Others paying attention to U of S renewal – MacKinnon
There is a palpable momentum building at the University of Saskatchewan as the institution’s efforts at renewal begin to draw attention from governments, the media and even prospective students.
In his annual address to the Greater Saskatoon Chamber of Commerce March 1, President Peter MacKinnon said the institution is on track to fulfill the prediction of the University’s first president, Walter Murray, who said the U of S would hold “an honoured place among the best. That’s the standard by which we shall measure our progress, and we shall be successful.”
MacKinnon outlined the changes seen at the University since it adopted its Integrated Plan in 2002. Prior to that, “our performance as a medical-doctoral institution was not what it should have been. Our research performance required serious remedial action…(and) great unevenness characterized our efforts, with some units excelling, other balancing various commitments reasonably well, and still others lagging on several fronts.”
A campus-wide commitment to three guiding principles – international standards, preeminence, and a strong sense of place – has turned all that around, he said.
Among the most significant change has been “much needed investment in our students.” The recruitment and retention of diverse and talented students is “a highly competitive enterprise” but one that is as essential to the institution’s future as quality teaching and research, he said. To that end, increased scholarship support has produced a significant increase in the number of graduate students.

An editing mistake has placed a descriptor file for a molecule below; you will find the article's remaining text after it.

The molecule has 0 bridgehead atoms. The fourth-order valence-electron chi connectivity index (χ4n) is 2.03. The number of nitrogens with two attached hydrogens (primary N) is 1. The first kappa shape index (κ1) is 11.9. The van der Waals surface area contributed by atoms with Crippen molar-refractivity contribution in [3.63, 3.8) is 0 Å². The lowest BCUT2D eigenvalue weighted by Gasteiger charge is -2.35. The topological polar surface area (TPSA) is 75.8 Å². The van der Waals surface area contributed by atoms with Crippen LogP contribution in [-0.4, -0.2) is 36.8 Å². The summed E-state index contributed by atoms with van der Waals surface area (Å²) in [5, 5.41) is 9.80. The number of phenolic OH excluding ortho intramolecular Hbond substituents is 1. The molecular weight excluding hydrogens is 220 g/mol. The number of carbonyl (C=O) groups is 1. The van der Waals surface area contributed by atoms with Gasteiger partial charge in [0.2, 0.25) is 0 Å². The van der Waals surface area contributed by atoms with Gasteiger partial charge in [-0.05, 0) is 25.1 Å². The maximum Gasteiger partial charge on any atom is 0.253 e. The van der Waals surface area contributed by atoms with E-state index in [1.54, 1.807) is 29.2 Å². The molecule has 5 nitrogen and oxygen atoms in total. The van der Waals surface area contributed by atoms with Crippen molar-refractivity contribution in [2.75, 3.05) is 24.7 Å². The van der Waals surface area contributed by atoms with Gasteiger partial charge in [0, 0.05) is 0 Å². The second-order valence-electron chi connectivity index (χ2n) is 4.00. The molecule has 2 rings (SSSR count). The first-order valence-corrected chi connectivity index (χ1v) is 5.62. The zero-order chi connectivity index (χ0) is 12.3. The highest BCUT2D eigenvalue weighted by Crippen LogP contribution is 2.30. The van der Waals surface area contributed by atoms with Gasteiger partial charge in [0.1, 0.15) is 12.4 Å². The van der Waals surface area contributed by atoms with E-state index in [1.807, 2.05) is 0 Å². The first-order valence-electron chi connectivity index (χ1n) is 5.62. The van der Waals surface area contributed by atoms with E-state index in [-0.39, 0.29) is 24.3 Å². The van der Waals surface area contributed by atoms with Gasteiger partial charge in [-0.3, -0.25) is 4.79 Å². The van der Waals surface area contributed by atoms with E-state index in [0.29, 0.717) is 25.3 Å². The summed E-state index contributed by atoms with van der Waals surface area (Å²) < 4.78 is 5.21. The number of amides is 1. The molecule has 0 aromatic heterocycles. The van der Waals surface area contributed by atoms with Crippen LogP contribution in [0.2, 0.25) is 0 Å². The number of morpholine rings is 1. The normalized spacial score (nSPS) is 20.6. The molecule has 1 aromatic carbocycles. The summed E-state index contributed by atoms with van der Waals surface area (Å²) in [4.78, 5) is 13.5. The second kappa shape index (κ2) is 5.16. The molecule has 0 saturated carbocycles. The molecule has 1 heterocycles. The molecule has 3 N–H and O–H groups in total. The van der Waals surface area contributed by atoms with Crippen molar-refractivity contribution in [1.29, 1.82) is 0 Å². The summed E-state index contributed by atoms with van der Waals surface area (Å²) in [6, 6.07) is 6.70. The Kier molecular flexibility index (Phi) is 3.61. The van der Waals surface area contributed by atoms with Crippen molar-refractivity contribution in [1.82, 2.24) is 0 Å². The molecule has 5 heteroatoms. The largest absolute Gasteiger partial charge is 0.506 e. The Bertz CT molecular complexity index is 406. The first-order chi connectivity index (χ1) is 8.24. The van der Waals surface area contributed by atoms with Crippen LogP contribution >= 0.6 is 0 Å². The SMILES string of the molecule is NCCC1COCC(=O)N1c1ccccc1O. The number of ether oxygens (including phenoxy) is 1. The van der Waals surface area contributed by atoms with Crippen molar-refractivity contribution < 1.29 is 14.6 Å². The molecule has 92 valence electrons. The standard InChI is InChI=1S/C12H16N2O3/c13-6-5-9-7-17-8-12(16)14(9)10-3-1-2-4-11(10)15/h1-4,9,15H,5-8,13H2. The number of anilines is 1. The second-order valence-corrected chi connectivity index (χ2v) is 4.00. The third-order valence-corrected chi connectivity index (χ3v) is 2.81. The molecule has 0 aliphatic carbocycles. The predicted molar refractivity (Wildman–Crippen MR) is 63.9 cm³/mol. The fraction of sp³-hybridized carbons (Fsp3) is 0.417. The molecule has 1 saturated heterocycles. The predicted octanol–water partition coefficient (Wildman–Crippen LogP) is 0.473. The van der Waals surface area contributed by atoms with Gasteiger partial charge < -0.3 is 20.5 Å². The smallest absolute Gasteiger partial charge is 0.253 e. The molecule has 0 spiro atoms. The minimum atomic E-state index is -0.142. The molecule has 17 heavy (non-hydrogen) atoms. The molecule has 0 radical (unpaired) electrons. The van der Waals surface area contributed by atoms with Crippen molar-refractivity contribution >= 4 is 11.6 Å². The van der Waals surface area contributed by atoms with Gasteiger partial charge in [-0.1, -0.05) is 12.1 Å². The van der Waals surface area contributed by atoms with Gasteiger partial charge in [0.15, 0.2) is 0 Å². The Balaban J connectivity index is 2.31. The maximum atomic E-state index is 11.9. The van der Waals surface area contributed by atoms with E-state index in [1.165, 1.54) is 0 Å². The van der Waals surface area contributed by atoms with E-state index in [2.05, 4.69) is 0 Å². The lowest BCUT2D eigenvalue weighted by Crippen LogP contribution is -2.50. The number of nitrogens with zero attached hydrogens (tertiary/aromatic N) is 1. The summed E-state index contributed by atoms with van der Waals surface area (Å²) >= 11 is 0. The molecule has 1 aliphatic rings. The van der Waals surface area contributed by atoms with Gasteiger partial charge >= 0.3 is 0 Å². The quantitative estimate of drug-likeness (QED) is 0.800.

Maintaining the commitment to improving all areas of the operation will be critical as the University faces a substantial turnover in its aging workforce. “We need to be sure that the next generation that will lead this University ‘gets it’.” MacKinnon said the U of S expects to hire up to 150 new faculty due to retirement and a projected 130-140 more due to attrition.
“This is no small task, and it’s the single most important task we will embark on.”
Speaking in a banquet room at the Saskatoon Inn that was full despite a raging snowstorm, the President said 28 Canada Research Chairs and two faculty members who recently received 3M teaching fellowships have helped build academic momentum, as have increases in PhD registration and research funding.
But he assured the crowd “we are not doing the things we are doing…at the expense of our roots. We have a deep commitment to our history in this province…(and) we continue to keep our commitment to the community through existing music, theatre, sports and outreach programs.” The institution’s new model for outreach and engagement is intended, he said, “to encourage University participation in areas of community interest where we have much to contribute.”
During questions after the speech, one person asked MacKinnon how the University sells Saskatoon as a place to live when recruiting faculty. He responded by saying the city sells very well but people “are sometimes too modest about Saskatoon. There is a sense things are happening here. This city can be a competitive advantage, and we have to behave like it’s a competitive advantage.”